When George, desperate to resume his law career after imprisonment, sends Arthur the sad chronicle of his history, Arthur sees immediately that he could not be guilty and sets out to clear his name. This case of George's lifts Arthur from the slough of despond into which he has sunk after his wife, Touie, dies. He is guilt-ridden, constantly wondering if he was attentive enough, if she could possibly have known about Jean. Realizing the immense injustice George has suffered, he is shaken out of lethargy and, in Holmesian fashion, sets out to solve the case.
Julian Barnes is a gifted writer of enormous accomplishment. This novel is thoroughly engrossing, filled with Barnes's trademark themes of identity and love, longing and loss, and ultimately, an examination of man's inhumanity to man. --Valerie RyanAbout the Author:
Julian Barnes is the author of eleven novels, including Metroland, Flaubert's Parrot, Arthur & George and most recently The Sense of an Ending, which won the 2011 Man Booker Prize for Fiction. He has also written three books of short stories, Cross Channel, The Lemon Table and Pulse; and three collections of journalism, Letters from London, Something to Declare and The Pedant in the Kitchen. His work has been translated into more than thirty languages. In France he is the only British writer to have won both the Prix Medicis (for Flaubert's Parrot) and the Prix Femina (for Talking it Over). In 2004 he received the Austrian State Prize for European Literature, and in 2011 he was awarded the David Cohen Prize for Literature. He lives in London.
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Book Description Jonathan Cape Ltd, 2005. Hardcover. Book Condition: New. No Jacket. 1st Edition. A new First Edition (string no. 2,4,6,8,10,9,7,5,3,1). Bookseller Inventory # 200445
Book Description Jonathan Cape Ltd, 2005. Hardcover. Book Condition: New. Bookseller Inventory # P110224077031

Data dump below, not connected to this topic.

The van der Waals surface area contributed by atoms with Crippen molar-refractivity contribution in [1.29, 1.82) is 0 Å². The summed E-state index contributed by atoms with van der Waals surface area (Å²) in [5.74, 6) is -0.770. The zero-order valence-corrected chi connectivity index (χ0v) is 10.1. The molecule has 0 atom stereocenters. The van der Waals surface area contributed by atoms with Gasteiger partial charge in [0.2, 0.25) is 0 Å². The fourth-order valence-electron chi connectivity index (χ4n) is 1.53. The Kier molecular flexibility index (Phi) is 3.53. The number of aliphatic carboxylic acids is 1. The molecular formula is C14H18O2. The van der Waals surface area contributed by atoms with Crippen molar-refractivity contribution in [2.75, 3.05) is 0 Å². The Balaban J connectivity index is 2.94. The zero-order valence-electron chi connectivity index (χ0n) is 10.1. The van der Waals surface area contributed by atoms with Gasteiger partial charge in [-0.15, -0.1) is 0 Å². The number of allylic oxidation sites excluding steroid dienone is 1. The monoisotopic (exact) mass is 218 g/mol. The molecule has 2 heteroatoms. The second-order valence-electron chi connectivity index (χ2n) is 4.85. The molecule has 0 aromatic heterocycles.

Book Description Jonathan Cape, London, United Kingdom, 2005. Hardcover. Book Condition: New. 1st Edition. First UK edition, first printing, A true first printing and a fine as new unread copy. Issued without a dustwrapper from the publisher, vertical wraparound present as called for.SIGNED by the author Julian Barnes to the title page. Shortlisted for the ManBooker Prize 2005. A collectors copy. Signed by Author(s). Bookseller Inventory # 004783
Book Description Jonathan Cape Ltd, U.S.A., 2005. Hardcover. Book Condition: New. Dust Jacket Condition: New. 1st Edition. 12mo - over 6¾ - 7¾" tall. RARE OPPORTUNITY TO PURCHASE THE UNCORRECTED PROOF AND A SIGNED FIRST EDITION HARDBACK OF JULIAN BARNES MUCH ACCLAIMED ARTHUR & GEORGE. BOTH MINT AND BRAND NEW DOES NOT COME WITH A DUSTCOVER. Signed by Author(s). Bookseller Inventory # 000078
Book Description Jonathan Cape Ltd, U.S.A., 2005. Hardcover. Book Condition: New. Dust Jacket Condition: New. 1st Edition. 12mo - over 6¾ - 7¾" tall. RARE OPPORTUNITY TO PURCHASE THE UNCORRECTED PROOF AND A SIGNED FIRST EDITION HARDBACK OF JULIAN BARNES MUCH ACCLAIMED ARTHUR & GEORGE. BOTH MINT AND BRAND NEW DOES NOT COME WITH A DUSTCOVER. Signed by Author(s). Bookseller Inventory # 000077
Book Description Jonathan Cape Ltd, 2005. Soft cover. Book Condition: New. 1st Edition. A mint proof copy in plain wraps. This immaculate unread gift condition copy is SIGNED by Julian Barnes to the title page.Superb attributes. BOXED DESAPATCH: OVERSEAS AIR ONLY, PLEASE DO NOT SELAECT SURFACE!. Signed by Author(s). Bookseller Inventory # ABE-14729754718
Book Description Jonathan Cape Ltd, 2005. Hardcover. Book Condition: New. 1st Edition. A new first printing in the wrapround band as issued with illustrated boards. This immaculate unread gift condition copy is SIGNED and BOOKER NIGHT DATED 4 Oct '05 by the author to the title page. very scarce to find with these superb attributes. BOXED DESPATCH: OVERSEAS AIR ONLY PLEASE DO NOT SELECT SURFACE!. Signed by Author(s). Bookseller Inventory # ABE-14729754553